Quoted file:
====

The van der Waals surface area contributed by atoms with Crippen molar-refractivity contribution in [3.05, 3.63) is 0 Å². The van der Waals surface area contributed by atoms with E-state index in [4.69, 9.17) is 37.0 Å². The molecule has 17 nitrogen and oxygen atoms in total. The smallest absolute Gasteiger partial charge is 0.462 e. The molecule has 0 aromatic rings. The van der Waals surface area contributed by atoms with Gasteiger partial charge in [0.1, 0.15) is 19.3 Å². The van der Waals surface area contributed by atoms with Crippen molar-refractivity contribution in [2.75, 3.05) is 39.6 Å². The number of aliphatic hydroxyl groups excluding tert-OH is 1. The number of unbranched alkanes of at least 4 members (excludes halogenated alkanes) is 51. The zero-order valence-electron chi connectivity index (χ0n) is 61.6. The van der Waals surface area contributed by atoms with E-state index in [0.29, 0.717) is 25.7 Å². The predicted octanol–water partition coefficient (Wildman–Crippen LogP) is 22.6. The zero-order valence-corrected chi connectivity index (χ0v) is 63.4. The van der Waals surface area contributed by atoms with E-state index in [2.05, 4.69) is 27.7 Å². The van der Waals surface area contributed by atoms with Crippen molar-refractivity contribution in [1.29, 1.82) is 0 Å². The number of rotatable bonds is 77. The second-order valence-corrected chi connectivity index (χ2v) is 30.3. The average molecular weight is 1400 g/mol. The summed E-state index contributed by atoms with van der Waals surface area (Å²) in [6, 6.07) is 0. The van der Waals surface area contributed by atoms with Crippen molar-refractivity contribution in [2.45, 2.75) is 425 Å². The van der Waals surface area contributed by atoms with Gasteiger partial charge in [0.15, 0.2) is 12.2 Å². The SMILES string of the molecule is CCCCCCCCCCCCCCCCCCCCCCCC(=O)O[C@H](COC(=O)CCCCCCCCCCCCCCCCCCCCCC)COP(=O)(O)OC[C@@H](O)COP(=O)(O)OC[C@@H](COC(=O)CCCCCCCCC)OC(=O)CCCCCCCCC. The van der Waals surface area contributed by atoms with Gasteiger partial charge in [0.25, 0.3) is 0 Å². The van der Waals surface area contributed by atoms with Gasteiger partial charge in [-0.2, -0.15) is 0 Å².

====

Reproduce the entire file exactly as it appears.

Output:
The van der Waals surface area contributed by atoms with Crippen molar-refractivity contribution in [3.05, 3.63) is 0 Å². The van der Waals surface area contributed by atoms with E-state index in [4.69, 9.17) is 37.0 Å². The molecule has 17 nitrogen and oxygen atoms in total. The smallest absolute Gasteiger partial charge is 0.462 e. The molecule has 0 aromatic rings. The van der Waals surface area contributed by atoms with Gasteiger partial charge in [0.1, 0.15) is 19.3 Å². The van der Waals surface area contributed by atoms with Crippen molar-refractivity contribution in [2.75, 3.05) is 39.6 Å². The number of aliphatic hydroxyl groups excluding tert-OH is 1. The number of unbranched alkanes of at least 4 members (excludes halogenated alkanes) is 51. The zero-order valence-electron chi connectivity index (χ0n) is 61.6. The van der Waals surface area contributed by atoms with E-state index in [0.29, 0.717) is 25.7 Å². The predicted octanol–water partition coefficient (Wildman–Crippen LogP) is 22.6. The zero-order valence-corrected chi connectivity index (χ0v) is 63.4. The van der Waals surface area contributed by atoms with E-state index in [2.05, 4.69) is 27.7 Å². The van der Waals surface area contributed by atoms with Crippen molar-refractivity contribution in [1.29, 1.82) is 0 Å². The number of rotatable bonds is 77. The second-order valence-corrected chi connectivity index (χ2v) is 30.3. The average molecular weight is 1400 g/mol. The summed E-state index contributed by atoms with van der Waals surface area (Å²) in [6, 6.07) is 0. The van der Waals surface area contributed by atoms with Crippen molar-refractivity contribution in [2.45, 2.75) is 425 Å². The van der Waals surface area contributed by atoms with Gasteiger partial charge in [0.15, 0.2) is 12.2 Å². The SMILES string of the molecule is CCCCCCCCCCCCCCCCCCCCCCCC(=O)O[C@H](COC(=O)CCCCCCCCCCCCCCCCCCCCCC)COP(=O)(O)OC[C@@H](O)COP(=O)(O)OC[C@@H](COC(=O)CCCCCCCCC)OC(=O)CCCCCCCCC. The van der Waals surface area contributed by atoms with Gasteiger partial charge in [0.25, 0.3) is 0 Å². The van der Waals surface area contributed by atoms with Gasteiger partial charge in [-0.2, -0.15) is 0 Å².